If nobody sees Walker Buehler throw enough heavy baseballs to scatter the Tampa Bay Rays like tenpins, does it still count?
The Dodgers think so. They lead this World Series 2-1, thanks to a 6-2 Game 3 win on Friday that continued Buehler’s blossoming into a legend of the fall.
It wasn’t just him. Justin Turner took Charlie Morton deep in the first inning, then snatched Mike Zunino’s bullet and turned it into a double play in the third inning. Zunino was the ninth batter to face Buehler. It took the 14th, Manny Margot, to get Tampa Bay’s first hit.
In his first tour of Tampa Bay’s lineup, Buehler unleashed 21 pitches of 97 mph or faster. He struck out four of the first five Rays, and he got to a three-ball count only twice all night. Eight Rays were subjected to an 0-and-2 count, which is jail against Buehler.
It was pure, old-fashioned powerball, the kind that No. 1 pitchers produce when the leaves are turning and the sweaters come out.
But since it’s 2020, Buehler left after the sixth inning, after his 10th strikeout.
“You want an organization that looks after you like that,” he said. “There are times when you want to keep going and going and going, but I understand what they’re doing.”
“I felt that he’d given us all he needed to give,” Manager Dave Roberts said.
Buehler will bring a full tank to Game 7 next Wednesday, just in case the Rays feel like getting that far.
He is 3-1 in 12 playoff starts with a 2.34 ERA and 83 strikeouts as opposed to 22 walks.
“Not many pitchers are able to thrive in those situations,” Roberts said. “He’s in rare company already.”
“The more you do these things, the calmer you get,” he said. “I feel good in these spots.” Told that catcher Austin Barnes said it was the best version of Buehler that he’d ever caught, Buehler simply replied, “It’s good to hear that.”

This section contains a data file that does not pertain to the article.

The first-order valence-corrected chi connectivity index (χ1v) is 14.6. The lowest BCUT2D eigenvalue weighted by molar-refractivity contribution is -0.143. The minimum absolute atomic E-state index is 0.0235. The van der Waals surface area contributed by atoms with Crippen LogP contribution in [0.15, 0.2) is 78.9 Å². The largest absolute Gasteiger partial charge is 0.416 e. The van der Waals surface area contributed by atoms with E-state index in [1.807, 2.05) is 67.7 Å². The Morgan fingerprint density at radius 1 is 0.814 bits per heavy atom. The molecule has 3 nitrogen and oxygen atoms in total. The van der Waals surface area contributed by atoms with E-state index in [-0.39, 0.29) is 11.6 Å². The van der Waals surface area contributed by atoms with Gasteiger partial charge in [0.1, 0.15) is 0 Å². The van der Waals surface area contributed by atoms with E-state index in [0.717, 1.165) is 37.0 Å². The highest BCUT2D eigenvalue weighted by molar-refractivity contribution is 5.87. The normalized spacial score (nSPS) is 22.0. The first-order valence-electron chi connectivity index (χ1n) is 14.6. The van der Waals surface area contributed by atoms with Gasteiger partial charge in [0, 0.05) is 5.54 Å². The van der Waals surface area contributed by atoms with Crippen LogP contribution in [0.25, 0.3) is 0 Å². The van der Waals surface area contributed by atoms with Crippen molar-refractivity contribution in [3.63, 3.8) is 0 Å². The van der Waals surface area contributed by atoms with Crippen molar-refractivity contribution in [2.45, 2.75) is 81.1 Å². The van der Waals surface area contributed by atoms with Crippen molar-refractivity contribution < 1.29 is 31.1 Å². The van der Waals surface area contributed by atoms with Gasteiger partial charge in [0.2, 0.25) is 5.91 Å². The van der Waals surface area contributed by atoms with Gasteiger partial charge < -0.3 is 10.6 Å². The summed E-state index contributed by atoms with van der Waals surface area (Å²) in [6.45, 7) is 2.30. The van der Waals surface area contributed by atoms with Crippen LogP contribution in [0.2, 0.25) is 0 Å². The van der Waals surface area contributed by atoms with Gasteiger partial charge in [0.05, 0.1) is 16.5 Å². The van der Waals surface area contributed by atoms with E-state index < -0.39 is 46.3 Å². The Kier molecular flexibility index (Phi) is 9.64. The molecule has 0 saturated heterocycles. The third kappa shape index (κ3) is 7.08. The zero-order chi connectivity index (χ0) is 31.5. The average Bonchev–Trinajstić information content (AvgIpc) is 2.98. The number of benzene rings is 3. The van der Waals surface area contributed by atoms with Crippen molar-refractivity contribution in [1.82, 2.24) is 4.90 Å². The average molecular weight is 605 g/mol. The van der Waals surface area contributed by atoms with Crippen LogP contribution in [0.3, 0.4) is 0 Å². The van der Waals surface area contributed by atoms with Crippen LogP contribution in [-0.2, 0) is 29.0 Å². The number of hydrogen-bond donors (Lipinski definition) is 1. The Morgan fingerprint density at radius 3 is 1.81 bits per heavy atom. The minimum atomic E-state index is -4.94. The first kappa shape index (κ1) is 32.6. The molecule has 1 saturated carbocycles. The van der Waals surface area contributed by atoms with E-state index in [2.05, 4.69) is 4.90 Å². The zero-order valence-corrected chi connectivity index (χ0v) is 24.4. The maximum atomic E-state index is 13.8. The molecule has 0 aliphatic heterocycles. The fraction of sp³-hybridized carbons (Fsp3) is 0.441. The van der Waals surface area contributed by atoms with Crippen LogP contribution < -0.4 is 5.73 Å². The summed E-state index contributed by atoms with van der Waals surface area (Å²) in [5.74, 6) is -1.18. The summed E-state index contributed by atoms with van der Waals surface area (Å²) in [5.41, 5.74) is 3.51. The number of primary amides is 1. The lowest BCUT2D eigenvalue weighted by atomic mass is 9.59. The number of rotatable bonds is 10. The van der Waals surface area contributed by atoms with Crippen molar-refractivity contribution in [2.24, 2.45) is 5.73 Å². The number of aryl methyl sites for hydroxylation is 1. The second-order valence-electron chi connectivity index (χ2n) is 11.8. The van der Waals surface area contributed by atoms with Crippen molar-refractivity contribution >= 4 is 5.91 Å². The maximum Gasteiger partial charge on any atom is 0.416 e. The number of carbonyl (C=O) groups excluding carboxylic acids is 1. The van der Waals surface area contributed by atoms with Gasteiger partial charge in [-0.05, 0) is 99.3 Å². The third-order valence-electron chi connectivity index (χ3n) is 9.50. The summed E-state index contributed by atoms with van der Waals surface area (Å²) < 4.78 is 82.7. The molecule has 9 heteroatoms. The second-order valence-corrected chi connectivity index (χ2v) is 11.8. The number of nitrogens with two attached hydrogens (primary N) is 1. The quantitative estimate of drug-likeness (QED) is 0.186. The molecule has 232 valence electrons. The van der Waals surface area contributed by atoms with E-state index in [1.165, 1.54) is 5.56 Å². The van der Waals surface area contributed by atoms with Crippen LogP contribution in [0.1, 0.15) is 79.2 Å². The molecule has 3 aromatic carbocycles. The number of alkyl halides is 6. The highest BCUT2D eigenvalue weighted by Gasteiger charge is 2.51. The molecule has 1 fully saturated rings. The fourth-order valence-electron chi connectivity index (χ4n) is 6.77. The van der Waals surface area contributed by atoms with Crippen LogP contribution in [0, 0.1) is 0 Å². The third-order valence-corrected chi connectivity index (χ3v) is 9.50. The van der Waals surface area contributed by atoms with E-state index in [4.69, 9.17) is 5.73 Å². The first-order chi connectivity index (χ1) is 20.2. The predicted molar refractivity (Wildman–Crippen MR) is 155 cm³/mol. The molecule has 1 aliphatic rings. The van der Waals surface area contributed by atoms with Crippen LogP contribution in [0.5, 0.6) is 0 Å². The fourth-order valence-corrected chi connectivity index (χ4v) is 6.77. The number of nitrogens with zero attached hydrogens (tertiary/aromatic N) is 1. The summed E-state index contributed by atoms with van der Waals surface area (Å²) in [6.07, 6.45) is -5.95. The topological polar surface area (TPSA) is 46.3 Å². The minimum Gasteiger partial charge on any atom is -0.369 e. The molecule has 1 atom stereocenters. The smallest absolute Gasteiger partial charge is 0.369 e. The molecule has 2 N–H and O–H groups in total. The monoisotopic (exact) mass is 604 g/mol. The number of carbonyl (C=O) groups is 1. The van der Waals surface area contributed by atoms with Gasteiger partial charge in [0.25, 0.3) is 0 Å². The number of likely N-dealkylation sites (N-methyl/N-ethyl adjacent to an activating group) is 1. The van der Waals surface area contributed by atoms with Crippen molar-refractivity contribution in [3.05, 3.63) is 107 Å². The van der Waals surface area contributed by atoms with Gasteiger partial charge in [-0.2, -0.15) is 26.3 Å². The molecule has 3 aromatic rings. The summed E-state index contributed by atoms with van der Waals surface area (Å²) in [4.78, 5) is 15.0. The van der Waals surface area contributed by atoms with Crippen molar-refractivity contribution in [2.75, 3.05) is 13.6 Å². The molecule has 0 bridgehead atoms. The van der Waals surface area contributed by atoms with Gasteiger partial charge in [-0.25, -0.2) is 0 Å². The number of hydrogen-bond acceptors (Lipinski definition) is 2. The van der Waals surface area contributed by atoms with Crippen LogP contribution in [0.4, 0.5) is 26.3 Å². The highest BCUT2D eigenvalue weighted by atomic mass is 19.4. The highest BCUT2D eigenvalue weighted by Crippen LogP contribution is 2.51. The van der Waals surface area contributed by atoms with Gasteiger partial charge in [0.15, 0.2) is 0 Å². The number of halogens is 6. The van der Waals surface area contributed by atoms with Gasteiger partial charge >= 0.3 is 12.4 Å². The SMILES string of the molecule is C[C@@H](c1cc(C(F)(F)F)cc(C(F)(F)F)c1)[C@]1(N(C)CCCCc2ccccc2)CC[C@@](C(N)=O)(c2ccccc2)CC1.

For those who remember skipping school to watch the World Series, or watching a particularly understanding teacher hook up a TV in the classroom, these are disorienting times.
The schools are empty in many places, and yet the World Series is almost incognito. The Dodgers and Rays set a record for solitude in Game 1, at least as long as ratings were recorded, then broke that record in Game 2.
During that game, the Fox broadcast showed Carlton Fisk guiding his 1975 home run fair at the end of Game 6. Play-by-play man Joe Buck noted that 41 million people watched that game, as late as it was. Then he uttered a resigned, “Yeah,” and left it hanging.
Game One this week drew 9.1 million viewers. Game 2 drew 8.95 million. Game 1 in 2018, featuring L.A. and Boston, drew 13.8 million, which was considered disappointing.
It makes you wonder about the point of prime time. The Pirates and Orioles played the first night World Series game in 1971. The viewership was less than half of what the teams drew in Game 5 the next afternoon (38.8 million).
All sports except the NFL are taking a beating. The baseball slump does puncture the argument of those who blame the NBA’s troubles on “How Many More” and “Black Lives Matter” slogans on the uniforms. Maybe they consider “Snell,” “Turner” and “Seager” to be equally inflammatory.
Or maybe the public just isn’t buying the legitimacy of a World Series that followed a 60-game eclair of a regular-season, even though it matches the top seeds of both leagues. The most ignored World Series game before this year was a rain-delayed marathon between the Phillies and Tampa Bay 12 years ago. The Rays are like the friend that you’d really like if you got to know him better. They are appealing and talented, but they beg for personal contact in their own market.
But of the six highest-rated sports events in the coronavirus era that were not NFL games, three were baseball playoff games.
Sports TV is also suffering because network TV is suffering. The audience is down 30 percent overall.
There’s also the distinct possibility that our times are too special to tolerate escapism right now, that there’s no use pushing aside the extraordinariness of 2020. When the pandemic has taken away the equivalent of 74 9/11 attacks, and when evictions and unemployment are raging, and when we are besieged by the most bitter Presidential election since at least the 19th century, it’s difficult to get emotionally involved in pitch counts.
With Walker Buehler on the scene Friday, recounts weren’t necessary.